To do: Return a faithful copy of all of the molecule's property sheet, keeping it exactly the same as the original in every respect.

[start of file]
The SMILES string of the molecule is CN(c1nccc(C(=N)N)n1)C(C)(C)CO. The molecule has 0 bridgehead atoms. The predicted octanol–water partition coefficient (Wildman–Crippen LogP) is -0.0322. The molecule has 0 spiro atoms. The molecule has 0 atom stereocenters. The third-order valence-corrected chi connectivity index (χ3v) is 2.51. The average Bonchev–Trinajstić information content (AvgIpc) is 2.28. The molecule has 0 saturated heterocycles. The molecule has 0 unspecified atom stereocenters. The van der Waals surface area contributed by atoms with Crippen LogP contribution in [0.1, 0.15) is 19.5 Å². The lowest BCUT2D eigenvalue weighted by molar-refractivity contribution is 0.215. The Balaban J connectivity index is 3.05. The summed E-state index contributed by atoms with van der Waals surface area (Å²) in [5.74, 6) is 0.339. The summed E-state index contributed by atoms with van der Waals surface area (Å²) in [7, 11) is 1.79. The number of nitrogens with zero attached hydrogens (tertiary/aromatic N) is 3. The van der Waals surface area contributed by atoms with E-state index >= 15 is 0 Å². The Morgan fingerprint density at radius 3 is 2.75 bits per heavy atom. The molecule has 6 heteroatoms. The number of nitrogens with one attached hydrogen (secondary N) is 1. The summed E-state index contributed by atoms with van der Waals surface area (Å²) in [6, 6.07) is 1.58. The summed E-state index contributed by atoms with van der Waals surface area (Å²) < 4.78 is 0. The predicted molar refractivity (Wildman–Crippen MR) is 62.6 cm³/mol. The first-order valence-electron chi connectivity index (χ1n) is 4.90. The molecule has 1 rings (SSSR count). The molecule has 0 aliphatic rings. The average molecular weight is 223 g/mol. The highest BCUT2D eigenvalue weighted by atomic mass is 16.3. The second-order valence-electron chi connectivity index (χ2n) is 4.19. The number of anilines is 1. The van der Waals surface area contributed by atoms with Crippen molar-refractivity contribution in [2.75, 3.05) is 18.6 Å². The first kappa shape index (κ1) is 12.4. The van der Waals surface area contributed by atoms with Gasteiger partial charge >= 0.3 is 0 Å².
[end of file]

The SMILES string of the molecule is CN(c1nccc(C(=N)N)n1)C(C)(C)CO. The molecule has 0 bridgehead atoms. The predicted octanol–water partition coefficient (Wildman–Crippen LogP) is -0.0322. The molecule has 0 spiro atoms. The molecule has 0 atom stereocenters. The third-order valence-corrected chi connectivity index (χ3v) is 2.51. The average Bonchev–Trinajstić information content (AvgIpc) is 2.28. The molecule has 0 saturated heterocycles. The molecule has 0 unspecified atom stereocenters. The van der Waals surface area contributed by atoms with Crippen LogP contribution in [0.1, 0.15) is 19.5 Å². The lowest BCUT2D eigenvalue weighted by molar-refractivity contribution is 0.215. The Balaban J connectivity index is 3.05. The summed E-state index contributed by atoms with van der Waals surface area (Å²) in [5.74, 6) is 0.339. The summed E-state index contributed by atoms with van der Waals surface area (Å²) in [7, 11) is 1.79. The number of nitrogens with zero attached hydrogens (tertiary/aromatic N) is 3. The van der Waals surface area contributed by atoms with E-state index >= 15 is 0 Å². The Morgan fingerprint density at radius 3 is 2.75 bits per heavy atom. The molecule has 6 heteroatoms. The number of nitrogens with one attached hydrogen (secondary N) is 1. The summed E-state index contributed by atoms with van der Waals surface area (Å²) in [6, 6.07) is 1.58. The summed E-state index contributed by atoms with van der Waals surface area (Å²) < 4.78 is 0. The predicted molar refractivity (Wildman–Crippen MR) is 62.6 cm³/mol. The first-order valence-electron chi connectivity index (χ1n) is 4.90. The molecule has 1 rings (SSSR count). The molecule has 0 aliphatic rings. The average molecular weight is 223 g/mol. The highest BCUT2D eigenvalue weighted by atomic mass is 16.3. The second-order valence-electron chi connectivity index (χ2n) is 4.19. The number of anilines is 1. The van der Waals surface area contributed by atoms with Crippen molar-refractivity contribution in [2.75, 3.05) is 18.6 Å². The first kappa shape index (κ1) is 12.4. The van der Waals surface area contributed by atoms with Gasteiger partial charge >= 0.3 is 0 Å².